On January 19 the UN signed the Minamata Convention on Mercury. It bans the production, import and export from 2020 of certain types of CFLs because of the serious impact the mercury contained in these bulbs has on humans and the environment.
The article "Green light bulbs poison workers", in The Times, in 2009, gives a detailed account of how CFLs are linked to ill health. The Daily Mail on March 5 identified villages in China where pollution from metals has caused high rates of disease as "cancer villages".
Where I live, broken CFLs and LEDs are just tossed into normal rubbish, leaving rubbish collectors regularly exposed to cancerous toxins. The management company's attitude is one of, this is not a problem because the government is promoting these bulbs as green. The light bulb industry spends billions of dollars a year on securing deals with governments and green groups to promote CFLs and LEDs because these bulbs yield more income than the incandescent bulbs they seek to ban.
The Hong Kong government should ensure all light bulbs carry labels for light spectrum and toxins. Actual CFL and LED bulbs should be stamped with the skull and crossbones to prompt responsible disposal.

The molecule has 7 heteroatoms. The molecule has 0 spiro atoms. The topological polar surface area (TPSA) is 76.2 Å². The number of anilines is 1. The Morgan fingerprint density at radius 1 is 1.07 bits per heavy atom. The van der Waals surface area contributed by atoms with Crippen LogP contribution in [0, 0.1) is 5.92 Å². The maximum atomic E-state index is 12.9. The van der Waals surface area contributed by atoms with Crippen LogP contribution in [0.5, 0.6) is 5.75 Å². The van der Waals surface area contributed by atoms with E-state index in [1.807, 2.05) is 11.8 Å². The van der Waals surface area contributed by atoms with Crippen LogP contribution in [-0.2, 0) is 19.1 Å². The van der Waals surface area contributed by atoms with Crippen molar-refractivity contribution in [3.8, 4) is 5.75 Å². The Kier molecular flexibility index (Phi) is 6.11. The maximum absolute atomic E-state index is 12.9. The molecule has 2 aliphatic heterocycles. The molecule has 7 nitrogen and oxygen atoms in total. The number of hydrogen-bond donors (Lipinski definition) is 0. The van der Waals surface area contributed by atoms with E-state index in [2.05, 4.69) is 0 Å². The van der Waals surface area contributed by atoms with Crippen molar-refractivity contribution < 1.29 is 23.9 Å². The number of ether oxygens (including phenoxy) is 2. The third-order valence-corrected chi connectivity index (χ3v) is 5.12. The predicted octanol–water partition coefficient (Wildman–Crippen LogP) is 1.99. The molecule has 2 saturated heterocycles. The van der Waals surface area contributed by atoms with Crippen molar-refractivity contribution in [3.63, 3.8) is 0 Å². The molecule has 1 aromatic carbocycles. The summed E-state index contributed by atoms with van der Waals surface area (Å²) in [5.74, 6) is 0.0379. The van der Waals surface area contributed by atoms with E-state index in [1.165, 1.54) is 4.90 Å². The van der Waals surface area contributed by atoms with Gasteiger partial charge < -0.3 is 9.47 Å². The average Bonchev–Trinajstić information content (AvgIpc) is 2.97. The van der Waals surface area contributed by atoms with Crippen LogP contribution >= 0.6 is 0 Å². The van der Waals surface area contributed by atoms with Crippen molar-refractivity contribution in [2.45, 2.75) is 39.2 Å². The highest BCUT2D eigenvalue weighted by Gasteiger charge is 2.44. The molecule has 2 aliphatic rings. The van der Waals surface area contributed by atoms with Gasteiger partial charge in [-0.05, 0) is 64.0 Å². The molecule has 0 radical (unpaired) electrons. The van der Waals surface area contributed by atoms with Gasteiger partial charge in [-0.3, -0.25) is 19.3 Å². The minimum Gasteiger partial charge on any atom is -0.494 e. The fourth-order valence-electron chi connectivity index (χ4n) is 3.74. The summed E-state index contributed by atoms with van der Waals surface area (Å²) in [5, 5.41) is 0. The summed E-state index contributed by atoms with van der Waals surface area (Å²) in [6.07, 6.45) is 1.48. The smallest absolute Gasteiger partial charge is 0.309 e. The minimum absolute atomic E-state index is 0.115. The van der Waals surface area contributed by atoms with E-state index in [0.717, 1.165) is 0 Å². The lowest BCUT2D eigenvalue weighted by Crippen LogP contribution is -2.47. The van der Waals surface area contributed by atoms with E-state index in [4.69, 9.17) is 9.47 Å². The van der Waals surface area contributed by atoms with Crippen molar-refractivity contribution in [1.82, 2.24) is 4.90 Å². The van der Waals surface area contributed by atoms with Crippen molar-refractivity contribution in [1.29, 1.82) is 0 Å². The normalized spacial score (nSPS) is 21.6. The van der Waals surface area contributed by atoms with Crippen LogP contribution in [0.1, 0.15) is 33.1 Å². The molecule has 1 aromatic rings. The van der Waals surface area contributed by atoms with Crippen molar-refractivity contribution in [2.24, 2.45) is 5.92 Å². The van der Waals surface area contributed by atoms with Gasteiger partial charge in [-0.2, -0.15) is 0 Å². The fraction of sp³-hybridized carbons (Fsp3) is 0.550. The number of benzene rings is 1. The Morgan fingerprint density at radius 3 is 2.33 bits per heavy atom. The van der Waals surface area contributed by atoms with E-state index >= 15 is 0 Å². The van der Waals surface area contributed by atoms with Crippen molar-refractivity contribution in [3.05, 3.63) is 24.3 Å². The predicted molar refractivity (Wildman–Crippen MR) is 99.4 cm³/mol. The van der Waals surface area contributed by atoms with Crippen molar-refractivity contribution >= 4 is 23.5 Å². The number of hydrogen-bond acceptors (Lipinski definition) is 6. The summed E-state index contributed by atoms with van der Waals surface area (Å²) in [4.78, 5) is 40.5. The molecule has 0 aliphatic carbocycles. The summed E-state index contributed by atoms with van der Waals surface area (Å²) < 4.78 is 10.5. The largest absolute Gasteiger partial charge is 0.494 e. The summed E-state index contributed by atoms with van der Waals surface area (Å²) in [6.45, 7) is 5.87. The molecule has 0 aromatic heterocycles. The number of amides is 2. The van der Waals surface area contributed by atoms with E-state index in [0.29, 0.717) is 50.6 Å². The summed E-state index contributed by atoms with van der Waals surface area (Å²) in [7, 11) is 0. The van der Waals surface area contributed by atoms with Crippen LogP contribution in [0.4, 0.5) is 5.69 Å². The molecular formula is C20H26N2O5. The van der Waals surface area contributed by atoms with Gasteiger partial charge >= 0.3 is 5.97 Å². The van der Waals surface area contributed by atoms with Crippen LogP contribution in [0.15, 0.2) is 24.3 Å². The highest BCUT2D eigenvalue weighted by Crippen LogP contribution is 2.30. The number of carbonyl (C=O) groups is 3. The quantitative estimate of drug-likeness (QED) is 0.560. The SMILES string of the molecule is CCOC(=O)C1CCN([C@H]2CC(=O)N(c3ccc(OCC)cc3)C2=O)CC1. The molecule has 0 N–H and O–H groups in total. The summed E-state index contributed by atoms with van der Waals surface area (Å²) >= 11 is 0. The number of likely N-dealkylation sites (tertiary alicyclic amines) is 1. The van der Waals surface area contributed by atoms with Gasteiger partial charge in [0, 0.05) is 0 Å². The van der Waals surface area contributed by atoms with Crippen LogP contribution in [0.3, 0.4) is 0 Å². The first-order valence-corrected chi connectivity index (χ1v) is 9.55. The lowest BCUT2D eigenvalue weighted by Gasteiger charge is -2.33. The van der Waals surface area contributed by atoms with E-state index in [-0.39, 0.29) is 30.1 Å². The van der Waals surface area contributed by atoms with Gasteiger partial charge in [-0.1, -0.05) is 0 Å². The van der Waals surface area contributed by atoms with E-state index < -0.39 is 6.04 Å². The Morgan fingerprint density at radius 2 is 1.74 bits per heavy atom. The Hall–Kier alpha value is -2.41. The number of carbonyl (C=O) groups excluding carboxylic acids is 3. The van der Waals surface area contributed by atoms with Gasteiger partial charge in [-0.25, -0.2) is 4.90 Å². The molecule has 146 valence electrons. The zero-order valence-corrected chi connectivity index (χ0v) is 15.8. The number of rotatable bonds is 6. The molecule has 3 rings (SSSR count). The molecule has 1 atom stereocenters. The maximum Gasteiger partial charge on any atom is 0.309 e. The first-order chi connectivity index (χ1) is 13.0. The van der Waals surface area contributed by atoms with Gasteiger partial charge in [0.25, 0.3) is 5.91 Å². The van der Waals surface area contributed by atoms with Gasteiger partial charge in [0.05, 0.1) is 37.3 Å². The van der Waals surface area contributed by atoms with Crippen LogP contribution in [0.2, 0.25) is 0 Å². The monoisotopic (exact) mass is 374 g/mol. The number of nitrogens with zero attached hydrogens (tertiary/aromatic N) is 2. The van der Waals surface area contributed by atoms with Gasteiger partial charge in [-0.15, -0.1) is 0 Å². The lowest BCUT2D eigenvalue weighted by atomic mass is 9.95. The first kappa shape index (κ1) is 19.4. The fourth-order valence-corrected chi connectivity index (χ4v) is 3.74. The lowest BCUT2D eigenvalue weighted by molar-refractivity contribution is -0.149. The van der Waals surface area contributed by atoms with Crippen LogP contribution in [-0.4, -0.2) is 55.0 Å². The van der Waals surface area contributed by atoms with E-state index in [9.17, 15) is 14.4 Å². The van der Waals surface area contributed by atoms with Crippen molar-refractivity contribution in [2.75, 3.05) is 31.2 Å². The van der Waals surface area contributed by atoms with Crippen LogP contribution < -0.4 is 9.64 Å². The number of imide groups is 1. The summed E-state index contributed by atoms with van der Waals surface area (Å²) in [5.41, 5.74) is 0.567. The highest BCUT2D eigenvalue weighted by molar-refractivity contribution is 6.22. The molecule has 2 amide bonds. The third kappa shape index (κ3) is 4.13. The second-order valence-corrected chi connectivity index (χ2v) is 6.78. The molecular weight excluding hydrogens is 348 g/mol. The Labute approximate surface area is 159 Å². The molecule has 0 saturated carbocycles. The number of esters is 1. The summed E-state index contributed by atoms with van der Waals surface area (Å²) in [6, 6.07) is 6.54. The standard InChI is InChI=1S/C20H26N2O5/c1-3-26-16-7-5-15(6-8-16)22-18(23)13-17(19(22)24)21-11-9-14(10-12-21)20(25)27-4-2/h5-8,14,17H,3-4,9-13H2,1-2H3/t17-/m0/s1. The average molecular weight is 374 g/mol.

Dr Robert Hanson, Tseung Kwan O
Aquino not to blame in Sulu affair
I refer to the Philip Bowring's column ("Buried by time but not forgotten", March 10) on the incursion into the Malaysian state of Sabah by followers of the Philippine-based Sultan of Sulu.
Bowring says the "stupidity of Philippine politicians is stupefying".
However, it is important not to lump Philippine President Benigno Aquino with such stupidity. It's true that too many politicians in Manila are perennially obtuse about a great number of issues, but Aquino did not condone the madcap action of his country's Muslim marauders into Sabah. He took this stand, not only because that long-forgotten cause is irrelevant in the larger scheme of things, but because he needs to maintain solidarity with Malaysia in the struggle against China's bullying tactics vis-à-vis the South China Sea dispute.